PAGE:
qmail is a mail transfer agent ( MTA ) written in late 1995 by Daniel J. Bernstein. It was designed to run on UNIX and to serve as a replacement for Sendmail, albeit with higher security.
While this software was license-free when it launched, Bernstein later decided to make qmail’s source code public-domain material.
But what are qmail’s main advantages? Why should you consider using it as your MTA? Join us as we explore qmail’s top benefits below:
A tight focus on security
Security is paramount for any reliable mail transfer agent, and this was a primary concern for Bernstein when he authored qmail 25 years ago. As the original security-aware MTA, qmail broke new ground, inspiring the publication of many other MTAs with a focus on security-aware design since.
Sendmail, the most popular of qmail’s predecessors, lacked security as a core goal — which left it open to attack and exploitation. However, qmail is a stark contrast to Sendmail due to its modular architecture, which means it’s constructed from mutually-untrusting components. For example, qmail’s SMTP listener operates with credentials that vary from the SMTP sender or queue manager.
qmail was also released as a security-aware replacement for the C-standard library. This safeguarded it against the risks of stack and heap overflows, temporary file race conditions, or format string attacks.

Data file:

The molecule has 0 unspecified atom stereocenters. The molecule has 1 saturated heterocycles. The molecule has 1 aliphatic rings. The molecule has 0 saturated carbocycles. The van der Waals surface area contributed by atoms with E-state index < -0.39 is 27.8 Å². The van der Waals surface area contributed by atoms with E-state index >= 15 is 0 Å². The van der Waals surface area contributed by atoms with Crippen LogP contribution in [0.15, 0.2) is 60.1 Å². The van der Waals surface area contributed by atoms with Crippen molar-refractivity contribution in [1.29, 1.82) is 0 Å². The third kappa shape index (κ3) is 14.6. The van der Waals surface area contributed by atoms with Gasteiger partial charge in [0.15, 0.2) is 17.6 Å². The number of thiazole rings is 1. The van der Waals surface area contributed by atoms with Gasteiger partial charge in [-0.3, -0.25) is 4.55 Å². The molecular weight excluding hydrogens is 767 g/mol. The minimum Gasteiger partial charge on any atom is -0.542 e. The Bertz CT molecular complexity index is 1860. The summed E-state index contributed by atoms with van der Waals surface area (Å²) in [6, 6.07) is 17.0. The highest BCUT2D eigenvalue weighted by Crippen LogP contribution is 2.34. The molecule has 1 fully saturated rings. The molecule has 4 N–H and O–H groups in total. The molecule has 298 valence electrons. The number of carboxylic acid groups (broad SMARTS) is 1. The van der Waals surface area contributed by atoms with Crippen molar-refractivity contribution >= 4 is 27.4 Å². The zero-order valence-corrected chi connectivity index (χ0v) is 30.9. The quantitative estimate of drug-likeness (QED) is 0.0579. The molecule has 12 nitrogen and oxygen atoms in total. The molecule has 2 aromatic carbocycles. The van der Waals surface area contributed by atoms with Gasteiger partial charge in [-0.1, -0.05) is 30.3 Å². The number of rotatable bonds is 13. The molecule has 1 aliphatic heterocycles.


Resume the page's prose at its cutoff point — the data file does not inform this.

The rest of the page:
qmail’s incredible security measures offer valuable peace of mind, which is crucial for any good MTA.
qmail was recognized as being considerably quicker than Sendmail upon its release, especially when handling bulk-mail actions (e.g. mailing list servers). That’s because it was initially created as a solution for mailing-list management on a large scale.
When qmail was launched, Sendmail’s configuration was well known for its complexity. But qmail made a refreshing change, as it was so easy to set up and deploy.
Breaking new ground
qmail is recognized for its mail innovations, but not all of them are the work of Bernstein. These groundbreaking elements include:
Bernstein created the Maildir format specifically for qmail. This is designed to separate emails into their own files, unlike the standard mbox format that keeps all messages within a single file.
Maildir sidesteps a number of locking and concurrency issues, and it can be equipped over NFS securely. qmail is also known for its ability to deliver to mbox mailboxes.
User-controlled wildcard mailboxes
User-controlled wildcards were introduced via qmail. Messages addressed to “user-wildcard” on qmail hosts are sent to separate mailboxes, which enables users to publish numerous addresses. This is ideal for managing spam and setting up mailing lists.
qmail is also responsible for the QMTP (Quick Mail Transport Protocol) and QMQP (Quick Mail Queuing Protocol) protocols.
qmail is almost a totally modular system, with every key function separated from the others. As a result, it’s simple to replace any single part of the system with an alternative module — provided said replacement has an identical interface to the original one.
So, it’s clear that qmail offers a number of incredible advantages, not least high-end security and modularity. We hope this expert guide helps you to determine if this MTA is the right option for you and your mail!